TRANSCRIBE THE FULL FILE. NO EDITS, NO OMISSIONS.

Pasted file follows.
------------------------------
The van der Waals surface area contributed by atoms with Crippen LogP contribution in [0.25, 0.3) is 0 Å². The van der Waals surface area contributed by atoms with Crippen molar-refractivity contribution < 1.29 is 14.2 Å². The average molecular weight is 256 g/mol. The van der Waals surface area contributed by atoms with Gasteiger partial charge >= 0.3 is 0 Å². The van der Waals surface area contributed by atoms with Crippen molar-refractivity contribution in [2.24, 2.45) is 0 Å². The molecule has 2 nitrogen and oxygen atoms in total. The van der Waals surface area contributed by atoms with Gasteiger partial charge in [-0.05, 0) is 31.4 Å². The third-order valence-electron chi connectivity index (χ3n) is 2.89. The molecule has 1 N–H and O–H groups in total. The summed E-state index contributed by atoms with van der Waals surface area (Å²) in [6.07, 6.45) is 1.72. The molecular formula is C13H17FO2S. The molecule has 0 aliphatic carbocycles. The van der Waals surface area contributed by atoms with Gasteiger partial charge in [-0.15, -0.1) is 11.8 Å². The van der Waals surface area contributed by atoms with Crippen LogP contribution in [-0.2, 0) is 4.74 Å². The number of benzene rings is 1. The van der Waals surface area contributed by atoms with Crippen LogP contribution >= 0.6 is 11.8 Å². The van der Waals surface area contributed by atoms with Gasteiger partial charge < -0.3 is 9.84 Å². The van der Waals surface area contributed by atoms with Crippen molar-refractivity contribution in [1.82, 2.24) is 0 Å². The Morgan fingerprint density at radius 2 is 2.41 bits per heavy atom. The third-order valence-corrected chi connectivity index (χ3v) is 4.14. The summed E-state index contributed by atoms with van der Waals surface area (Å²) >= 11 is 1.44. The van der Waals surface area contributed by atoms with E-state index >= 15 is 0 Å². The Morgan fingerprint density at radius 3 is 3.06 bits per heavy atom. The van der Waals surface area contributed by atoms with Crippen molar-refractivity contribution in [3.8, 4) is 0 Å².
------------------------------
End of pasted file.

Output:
The van der Waals surface area contributed by atoms with Crippen LogP contribution in [0.25, 0.3) is 0 Å². The van der Waals surface area contributed by atoms with Crippen molar-refractivity contribution < 1.29 is 14.2 Å². The average molecular weight is 256 g/mol. The van der Waals surface area contributed by atoms with Gasteiger partial charge >= 0.3 is 0 Å². The van der Waals surface area contributed by atoms with Crippen molar-refractivity contribution in [2.24, 2.45) is 0 Å². The molecule has 2 nitrogen and oxygen atoms in total. The van der Waals surface area contributed by atoms with Gasteiger partial charge in [-0.05, 0) is 31.4 Å². The third-order valence-electron chi connectivity index (χ3n) is 2.89. The molecule has 1 N–H and O–H groups in total. The summed E-state index contributed by atoms with van der Waals surface area (Å²) in [6.07, 6.45) is 1.72. The molecular formula is C13H17FO2S. The molecule has 0 aliphatic carbocycles. The van der Waals surface area contributed by atoms with Gasteiger partial charge in [-0.15, -0.1) is 11.8 Å². The van der Waals surface area contributed by atoms with Crippen LogP contribution in [-0.2, 0) is 4.74 Å². The number of benzene rings is 1. The van der Waals surface area contributed by atoms with Crippen LogP contribution >= 0.6 is 11.8 Å². The van der Waals surface area contributed by atoms with Gasteiger partial charge < -0.3 is 9.84 Å². The van der Waals surface area contributed by atoms with Crippen molar-refractivity contribution in [1.82, 2.24) is 0 Å². The Morgan fingerprint density at radius 2 is 2.41 bits per heavy atom. The third-order valence-corrected chi connectivity index (χ3v) is 4.14. The summed E-state index contributed by atoms with van der Waals surface area (Å²) >= 11 is 1.44. The van der Waals surface area contributed by atoms with E-state index >= 15 is 0 Å². The Morgan fingerprint density at radius 3 is 3.06 bits per heavy atom. The van der Waals surface area contributed by atoms with Crippen molar-refractivity contribution in [3.8, 4) is 0 Å².